government holds the rule of law in London; of course, the court turned down
such a request.
The news of Ganic's release - after five months in London - was greeted in
Serbia with an outpouring of rage in the Serbian media, on the part of the
Radical Party leadership, but also within the government, which once again shows
how overheated the atmosphere is in the country. President Boris Tadic, Foreign
Minister Vuk Jeremic and the prime minister of the Republika Srpska, Milorad
Dodik, have since outdone each other in their efforts to represent these two
court rulings as part of a great anti-Serb conspiracy and in their vows that
they will never accept the independence of Kosovo. In all haste, 55 special
ambassadors have now been dispatched [from Serbia] to the four corners the
world, to make sure that as few UN member states as possible recognize Kosovo.
It is not excluded that this activism may even achieve some small successes.
There are even five EU member states that, due to fears arising from their own
domestic situation, have declined to recognize the state of Kosovo. But in the
long run it is becoming increasingly clear that the time is long past when
Serbia could insist that - as "Greater Serbia" - it has the final say in Kosovo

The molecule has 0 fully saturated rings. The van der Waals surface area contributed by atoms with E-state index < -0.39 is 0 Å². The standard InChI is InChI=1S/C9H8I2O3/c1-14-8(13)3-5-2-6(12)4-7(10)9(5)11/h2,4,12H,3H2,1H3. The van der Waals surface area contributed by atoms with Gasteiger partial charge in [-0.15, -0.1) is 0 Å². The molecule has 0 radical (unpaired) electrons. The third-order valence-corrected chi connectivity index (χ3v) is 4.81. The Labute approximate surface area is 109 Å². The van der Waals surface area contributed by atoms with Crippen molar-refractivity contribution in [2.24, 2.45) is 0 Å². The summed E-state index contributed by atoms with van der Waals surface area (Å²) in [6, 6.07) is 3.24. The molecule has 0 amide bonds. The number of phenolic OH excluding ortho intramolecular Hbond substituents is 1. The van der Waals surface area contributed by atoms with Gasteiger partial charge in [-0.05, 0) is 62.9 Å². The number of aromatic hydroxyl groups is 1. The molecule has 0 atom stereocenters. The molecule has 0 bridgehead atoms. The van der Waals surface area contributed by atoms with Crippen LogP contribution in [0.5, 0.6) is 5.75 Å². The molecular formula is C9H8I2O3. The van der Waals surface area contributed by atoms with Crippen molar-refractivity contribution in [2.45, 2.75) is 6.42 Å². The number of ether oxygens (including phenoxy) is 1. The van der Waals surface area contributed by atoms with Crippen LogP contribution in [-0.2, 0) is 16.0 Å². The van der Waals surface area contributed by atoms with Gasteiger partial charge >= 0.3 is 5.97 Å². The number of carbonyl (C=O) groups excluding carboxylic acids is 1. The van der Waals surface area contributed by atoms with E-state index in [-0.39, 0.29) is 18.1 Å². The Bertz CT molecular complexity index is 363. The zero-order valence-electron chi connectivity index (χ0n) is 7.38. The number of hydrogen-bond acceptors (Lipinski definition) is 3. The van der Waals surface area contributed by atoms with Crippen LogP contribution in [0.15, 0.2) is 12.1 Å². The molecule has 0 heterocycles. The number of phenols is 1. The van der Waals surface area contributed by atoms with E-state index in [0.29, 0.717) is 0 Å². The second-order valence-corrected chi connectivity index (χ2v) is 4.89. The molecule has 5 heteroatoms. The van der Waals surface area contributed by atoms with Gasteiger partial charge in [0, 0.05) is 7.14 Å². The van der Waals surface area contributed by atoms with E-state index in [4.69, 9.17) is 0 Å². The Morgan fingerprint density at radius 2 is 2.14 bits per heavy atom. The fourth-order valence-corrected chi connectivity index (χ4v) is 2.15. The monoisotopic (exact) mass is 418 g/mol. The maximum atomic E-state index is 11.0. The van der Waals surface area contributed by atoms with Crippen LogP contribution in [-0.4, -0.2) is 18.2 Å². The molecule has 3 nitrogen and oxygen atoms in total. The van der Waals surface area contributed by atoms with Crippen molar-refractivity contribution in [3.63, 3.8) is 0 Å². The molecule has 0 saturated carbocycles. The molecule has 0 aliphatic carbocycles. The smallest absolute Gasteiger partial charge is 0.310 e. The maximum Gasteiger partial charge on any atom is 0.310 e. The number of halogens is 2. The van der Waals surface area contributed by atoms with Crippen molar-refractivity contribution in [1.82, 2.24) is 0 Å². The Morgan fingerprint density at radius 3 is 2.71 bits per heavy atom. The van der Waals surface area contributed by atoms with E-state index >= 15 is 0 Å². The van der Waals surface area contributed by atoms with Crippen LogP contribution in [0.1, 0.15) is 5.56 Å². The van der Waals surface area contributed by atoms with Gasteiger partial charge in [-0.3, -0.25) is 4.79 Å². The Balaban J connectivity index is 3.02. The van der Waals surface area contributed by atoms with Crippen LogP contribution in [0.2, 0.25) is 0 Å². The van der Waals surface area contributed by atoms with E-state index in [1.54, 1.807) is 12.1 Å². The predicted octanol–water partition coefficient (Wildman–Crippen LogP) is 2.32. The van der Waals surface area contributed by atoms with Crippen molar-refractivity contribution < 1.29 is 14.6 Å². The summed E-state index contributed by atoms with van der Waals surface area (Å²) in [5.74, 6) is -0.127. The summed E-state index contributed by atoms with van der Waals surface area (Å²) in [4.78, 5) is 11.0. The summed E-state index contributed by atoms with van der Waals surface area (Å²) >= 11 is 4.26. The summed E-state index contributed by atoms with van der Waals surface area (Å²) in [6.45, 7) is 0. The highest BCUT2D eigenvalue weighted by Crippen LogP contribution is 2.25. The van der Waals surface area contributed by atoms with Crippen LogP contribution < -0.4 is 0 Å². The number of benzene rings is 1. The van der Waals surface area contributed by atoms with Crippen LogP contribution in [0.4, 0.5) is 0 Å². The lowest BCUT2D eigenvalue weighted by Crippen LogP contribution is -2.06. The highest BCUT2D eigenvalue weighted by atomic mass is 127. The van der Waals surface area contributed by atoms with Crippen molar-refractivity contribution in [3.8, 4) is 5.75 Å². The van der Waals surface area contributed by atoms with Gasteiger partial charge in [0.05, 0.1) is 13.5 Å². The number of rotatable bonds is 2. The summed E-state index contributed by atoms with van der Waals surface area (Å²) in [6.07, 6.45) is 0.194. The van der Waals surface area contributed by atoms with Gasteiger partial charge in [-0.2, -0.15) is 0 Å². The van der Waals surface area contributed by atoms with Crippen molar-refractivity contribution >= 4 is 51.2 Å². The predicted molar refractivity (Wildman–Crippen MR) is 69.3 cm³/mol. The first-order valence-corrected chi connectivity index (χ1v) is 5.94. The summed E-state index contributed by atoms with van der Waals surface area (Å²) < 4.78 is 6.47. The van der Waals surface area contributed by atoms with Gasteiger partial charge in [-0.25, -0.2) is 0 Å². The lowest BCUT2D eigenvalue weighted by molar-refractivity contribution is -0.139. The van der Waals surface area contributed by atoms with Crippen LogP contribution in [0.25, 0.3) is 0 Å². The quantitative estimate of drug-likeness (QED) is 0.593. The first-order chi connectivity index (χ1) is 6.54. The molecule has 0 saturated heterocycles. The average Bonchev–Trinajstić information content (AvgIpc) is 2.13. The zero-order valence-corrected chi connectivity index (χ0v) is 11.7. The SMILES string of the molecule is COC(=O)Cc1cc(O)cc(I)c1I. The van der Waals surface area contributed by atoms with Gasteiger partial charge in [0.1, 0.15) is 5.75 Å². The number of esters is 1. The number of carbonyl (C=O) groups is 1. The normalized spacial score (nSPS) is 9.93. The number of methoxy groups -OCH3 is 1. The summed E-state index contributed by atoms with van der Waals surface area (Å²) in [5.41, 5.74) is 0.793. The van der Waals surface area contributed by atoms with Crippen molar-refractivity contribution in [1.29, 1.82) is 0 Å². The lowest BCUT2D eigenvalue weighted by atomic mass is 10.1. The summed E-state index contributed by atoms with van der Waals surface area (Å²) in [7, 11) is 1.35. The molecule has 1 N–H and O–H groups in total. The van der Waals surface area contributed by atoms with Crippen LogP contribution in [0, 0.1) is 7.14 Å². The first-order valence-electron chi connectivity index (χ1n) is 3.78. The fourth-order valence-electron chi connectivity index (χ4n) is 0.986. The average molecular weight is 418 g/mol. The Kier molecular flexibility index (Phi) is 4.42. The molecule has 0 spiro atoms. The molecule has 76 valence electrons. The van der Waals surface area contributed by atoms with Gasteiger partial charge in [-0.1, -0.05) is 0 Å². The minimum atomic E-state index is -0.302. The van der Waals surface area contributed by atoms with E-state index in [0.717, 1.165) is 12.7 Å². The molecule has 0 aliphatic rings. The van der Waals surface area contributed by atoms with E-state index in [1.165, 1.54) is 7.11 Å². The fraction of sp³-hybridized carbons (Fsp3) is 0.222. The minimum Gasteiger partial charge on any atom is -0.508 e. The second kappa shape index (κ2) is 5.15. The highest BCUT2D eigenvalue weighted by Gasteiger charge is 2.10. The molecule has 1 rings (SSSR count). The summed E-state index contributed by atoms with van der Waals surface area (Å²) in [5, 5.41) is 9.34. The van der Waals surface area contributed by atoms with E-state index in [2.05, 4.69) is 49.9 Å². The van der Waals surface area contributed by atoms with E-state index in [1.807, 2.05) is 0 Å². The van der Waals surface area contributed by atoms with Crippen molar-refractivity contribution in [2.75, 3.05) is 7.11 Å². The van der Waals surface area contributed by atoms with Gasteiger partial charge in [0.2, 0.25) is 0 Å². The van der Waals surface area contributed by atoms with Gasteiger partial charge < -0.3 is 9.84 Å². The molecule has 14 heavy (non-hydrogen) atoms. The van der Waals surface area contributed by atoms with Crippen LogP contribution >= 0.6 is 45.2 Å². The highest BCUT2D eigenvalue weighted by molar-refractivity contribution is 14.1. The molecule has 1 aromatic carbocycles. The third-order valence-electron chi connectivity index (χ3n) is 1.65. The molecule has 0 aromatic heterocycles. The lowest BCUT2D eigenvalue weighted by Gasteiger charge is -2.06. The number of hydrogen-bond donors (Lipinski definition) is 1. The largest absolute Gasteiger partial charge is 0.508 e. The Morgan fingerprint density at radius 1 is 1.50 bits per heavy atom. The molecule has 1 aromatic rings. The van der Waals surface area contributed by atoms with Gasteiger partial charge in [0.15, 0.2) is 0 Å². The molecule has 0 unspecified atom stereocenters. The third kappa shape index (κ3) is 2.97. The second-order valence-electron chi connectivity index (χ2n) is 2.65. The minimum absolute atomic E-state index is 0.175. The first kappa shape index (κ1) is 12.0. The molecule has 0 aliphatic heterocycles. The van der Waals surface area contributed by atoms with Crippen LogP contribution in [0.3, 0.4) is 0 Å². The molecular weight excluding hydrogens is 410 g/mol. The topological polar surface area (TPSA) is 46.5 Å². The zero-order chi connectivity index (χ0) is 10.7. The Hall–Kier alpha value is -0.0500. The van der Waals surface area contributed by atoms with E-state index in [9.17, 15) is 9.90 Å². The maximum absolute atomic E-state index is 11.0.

or Bosnia. History has simply moved on.
All the more reason why Europe must now do its own homework. This includes
supporting those forces in the Balkans that act responsibly for long-term
meaningful solutions and are ready to make constructive contributions to the
stabilization of the region. It was, for example, a fundamental mistake when,
under pressure from the Republika Srpska, the international judges were removed
from the state courts of Bosnia-Herzegovina at the end of last year.
This has greatly hampered the development of a functioning state in
Bosnia-Herzegovina and mistakes such as these must not be repeated. Europe must
help those who want to move forward the process of reform in the Balkans. The
latter depended on such international and professional support.
An important task for the EU it would be to open talks with Russia and China at
the highest levels in order to the break down the blockade in the Security
Council, step by step. The goal should be a mutual agreement on the future of
the region. The Europeans must also be ready to relinquish the attitude that
they know everything better, and to win back the confidence of governments and
the population in Kosovo, Bosnia-Herzegovina, and in Serbia.
Unfortunately, in this process the
Germans are also among the passive, sometimes even among the laggards. In
Berlin, the leaders are apparently waiting for a European special train in which
seats will be reserved for Germany on the matter of cooperation in the Balkans.
This will turn out to be a miscalculation. Meanwhile, for some time now other
powers, in particular Turkey, have occupied those seats. In an exemplary fashion
they are seeking to unblock the tense situation in a European sense and in
coordination with Russia. The return of Germany as a constructive player would
still be welcomed. These two court rulings could provide a good opportunity to
Schwarz-Schilling, 79, was minister of posts and telecommunications in the Kohl
government and resigned in 1992 in protest against the government's policy on
Bosnia. In 2006-07 he served as High Representative for Bosnia and Herzegovina.